Avoid Supermarket Ploys to Eat Healthier

Don’t let grocery stores trick you into buying fattening foods

 

 
 
 

Elizabeth Smith, EMT-B | From the June 2013 Issue | Wednesday, April 24, 2013


Good nutrition starts in the grocery store, because having healthy ingredients on hand is the first step for preparing healthy meals. For a lot of people, the amount of food on grocery store shelves can be overwhelming. The average supermarket stocks thousands of items, and there are more new items available each day. Products are strategically advertised and placed to catch our eyes and convince us that we need them. Grocery stores intend to sell food, after all. Information on labels can be confusing and misleading, causing us to buy “healthy” products that we think are good for us but aren’t healthy at all. All of this, combined with personal habits, lack of knowledge and lack of time, can mean walking out of the store $50 lighter with nothing to show for it but a box of soy cookies and 15 packs of microwavable noodles.

Product Placement
One of the best tactics for being an informed consumer is to understand the anatomy of the grocery store. It’s most important to know the healthiest foods are on the perimeter. In the vast majority of markets, the produce section, dairy refrigerator, meat and fish counters, and bakery with fresh-baked breads all lie on the outer edges of the store. The middle of the store contains mainly processed, pre-packaged convenience foods. These foods are high in sodium and often low in nutritional value, so you should eat them sparingly. This layout is intentional. We have to walk past all these money-making processed foods to get to the back of the store for the staples we actually need.

Another strategy for being a healthier consumer is to be aware of the way items are placed on the shelf. The area right at the customer’s eye level is considered prime space. Stores actually charge more to place products there, so those shelves tend to carry national brands and bestselling products. The lower shelves, set in the line of sight of a child, usually carry products with bright colors and lots of sugar, meant to appeal to children who are at the right height to reach out and grab them. The very bottom shelf tends to have larger items, often bulk, that can be comparable to and more affordable than items placed more visibly. So if we head in without a plan, we’re more likely to buy the items that are most easily seen and most brightly colored (especially if there’s a child helping with the shopping), rather than those that are the best price or most healthful.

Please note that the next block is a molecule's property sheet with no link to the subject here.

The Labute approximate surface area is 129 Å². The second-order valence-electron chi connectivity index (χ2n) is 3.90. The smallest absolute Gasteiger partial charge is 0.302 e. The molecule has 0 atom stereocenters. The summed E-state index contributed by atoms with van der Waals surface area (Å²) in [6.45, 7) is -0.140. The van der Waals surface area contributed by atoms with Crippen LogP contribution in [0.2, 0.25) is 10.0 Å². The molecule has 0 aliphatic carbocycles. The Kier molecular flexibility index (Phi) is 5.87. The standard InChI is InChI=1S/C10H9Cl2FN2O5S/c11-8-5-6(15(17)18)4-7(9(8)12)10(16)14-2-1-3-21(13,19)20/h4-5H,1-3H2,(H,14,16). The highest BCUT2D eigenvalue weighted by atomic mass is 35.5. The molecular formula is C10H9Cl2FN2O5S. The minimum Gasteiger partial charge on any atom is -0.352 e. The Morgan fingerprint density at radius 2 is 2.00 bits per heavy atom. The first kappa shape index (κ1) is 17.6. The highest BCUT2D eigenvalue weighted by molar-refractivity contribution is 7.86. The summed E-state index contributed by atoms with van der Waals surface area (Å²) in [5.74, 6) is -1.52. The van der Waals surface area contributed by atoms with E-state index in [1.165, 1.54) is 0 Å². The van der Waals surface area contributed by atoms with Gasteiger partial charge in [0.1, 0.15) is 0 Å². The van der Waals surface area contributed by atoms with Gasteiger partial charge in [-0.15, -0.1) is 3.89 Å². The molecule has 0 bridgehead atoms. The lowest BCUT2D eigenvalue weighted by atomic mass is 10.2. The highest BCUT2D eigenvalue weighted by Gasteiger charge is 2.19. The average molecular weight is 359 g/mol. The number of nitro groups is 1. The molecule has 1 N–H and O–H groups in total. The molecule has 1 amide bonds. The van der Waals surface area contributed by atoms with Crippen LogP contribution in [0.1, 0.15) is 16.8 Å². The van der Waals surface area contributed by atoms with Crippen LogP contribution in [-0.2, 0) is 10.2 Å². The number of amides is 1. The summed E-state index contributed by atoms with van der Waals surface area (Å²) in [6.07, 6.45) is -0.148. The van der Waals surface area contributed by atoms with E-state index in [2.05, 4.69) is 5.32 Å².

Shop with a Strategy
The soundest strategy for avoiding these marketing tactics is to start your shopping adventure armed with a plan. Before heading to the store, make a list of the meals you want to prepare for the week. For each day, plan out breakfast, lunch and dinner. This doesn’t need to be fancy. You may eat cereal for breakfast every day, so that’s all you need to write in your menu.
From your menu, make a shopping list. Include each item you will need for your planned meals and its quantity. For example, if you’re making grilled chicken breast for two, you would write: “Boneless, skinless chicken breast (2).” This tells you exactly what you need to pick up off the shelf (see a sample meal plan at right and a sample shopping list below). As you become more familiar with your grocery store, you can arrange your list in order of the store layout, making it easier to avoid retracing your steps and reducing the amount of time you spend shopping.

When you’re ready to go shopping, make sure to eat a small snack or meal before you leave. Going to the store hungry drastically increases the chances you will buy junk food. Once you arrive, stick to your list. Remember the tactics vendors use to convince you to spend more, and don’t buy into them. Buy only what you need, and you will save money while avoiding the temptation brought by having a cabinet full of sandwich cookies and potato chips.

 

Sample One Week Grocery List


Produce
Strawberries (1 pint)
Green peppers (2)
Onions (2)
Romaine lettuce (2 heads)
Asparagus (1 bunch)
Button mushrooms (1 package)
Green beans (3 cups)
Idaho potatoes (1 bag)

Refrigerated
Eggs (1 dozen large)
Skim milk (1 gallon)
Low fat shredded cheddar cheese (1 package)
Low fat shredded mozzarella cheese (1 package)
Fat-free sour cream (1 container)
Spray butter
Sliced turkey breast (1 package)
Chicken breasts (4)
Pork chops (2)
Lean ground beef (1 pound)

Frozen
Frozen vegetables (1 package)
Black bean burgers (1 box)

Prepared
Frosted Mini Wheats (1 box)
Whole wheat bread (1 loaf)
Whole wheat spaghetti (1 box)
Marinara sauce (1 jar)
Pizza sauce (1 jar)
Prepared pizza crust (1)
Breadcrumbs (1 container)
Taco shells (1 box)
Salsa (1 jar)
Brown rice (1 box)
Whole wheat tortilla chips (1 bag)

 




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Related Topics: Health And Safety, Provider Wellness and Safety, supermarket, meal planning, marketing trick, marketing strategy, healthy eating tricks, grocery store marketing ploy, food placement, buying food, Jems Features

 
Author Thumb

Elizabeth Smith, EMT-B

Elizabeth Smith, MS, RD, LDN, EMT-B, is a registered dietitian and clinical nutritionist based out of Pittsburgh. She works part time as an EMT-B. She's interested in providing practical nutrition information and healthy eating strategies to her fellow emergency responders. Contact her at elizabeth.smith.nutrition@gmail.com.

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